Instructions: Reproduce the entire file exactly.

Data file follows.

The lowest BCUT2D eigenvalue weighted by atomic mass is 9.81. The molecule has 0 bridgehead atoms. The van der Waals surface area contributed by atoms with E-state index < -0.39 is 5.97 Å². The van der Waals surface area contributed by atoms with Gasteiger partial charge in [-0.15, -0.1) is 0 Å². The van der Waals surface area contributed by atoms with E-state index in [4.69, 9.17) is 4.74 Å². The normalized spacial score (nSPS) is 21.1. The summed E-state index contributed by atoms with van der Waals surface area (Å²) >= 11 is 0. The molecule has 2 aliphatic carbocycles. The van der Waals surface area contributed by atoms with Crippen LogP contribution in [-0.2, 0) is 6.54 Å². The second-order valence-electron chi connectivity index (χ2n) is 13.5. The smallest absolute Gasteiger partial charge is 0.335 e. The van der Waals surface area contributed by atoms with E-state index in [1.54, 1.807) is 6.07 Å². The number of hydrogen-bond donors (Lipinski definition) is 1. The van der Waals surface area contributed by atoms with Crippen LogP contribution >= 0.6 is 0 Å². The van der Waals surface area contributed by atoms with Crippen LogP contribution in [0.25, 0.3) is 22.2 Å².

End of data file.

The lowest BCUT2D eigenvalue weighted by atomic mass is 9.81. The molecule has 0 bridgehead atoms. The van der Waals surface area contributed by atoms with E-state index < -0.39 is 5.97 Å². The van der Waals surface area contributed by atoms with Gasteiger partial charge in [-0.15, -0.1) is 0 Å². The van der Waals surface area contributed by atoms with E-state index in [4.69, 9.17) is 4.74 Å². The normalized spacial score (nSPS) is 21.1. The summed E-state index contributed by atoms with van der Waals surface area (Å²) >= 11 is 0. The molecule has 2 aliphatic carbocycles. The van der Waals surface area contributed by atoms with Crippen LogP contribution in [-0.2, 0) is 6.54 Å². The second-order valence-electron chi connectivity index (χ2n) is 13.5. The smallest absolute Gasteiger partial charge is 0.335 e. The van der Waals surface area contributed by atoms with E-state index in [1.54, 1.807) is 6.07 Å². The number of hydrogen-bond donors (Lipinski definition) is 1. The van der Waals surface area contributed by atoms with Crippen LogP contribution >= 0.6 is 0 Å². The van der Waals surface area contributed by atoms with Crippen LogP contribution in [0.25, 0.3) is 22.2 Å².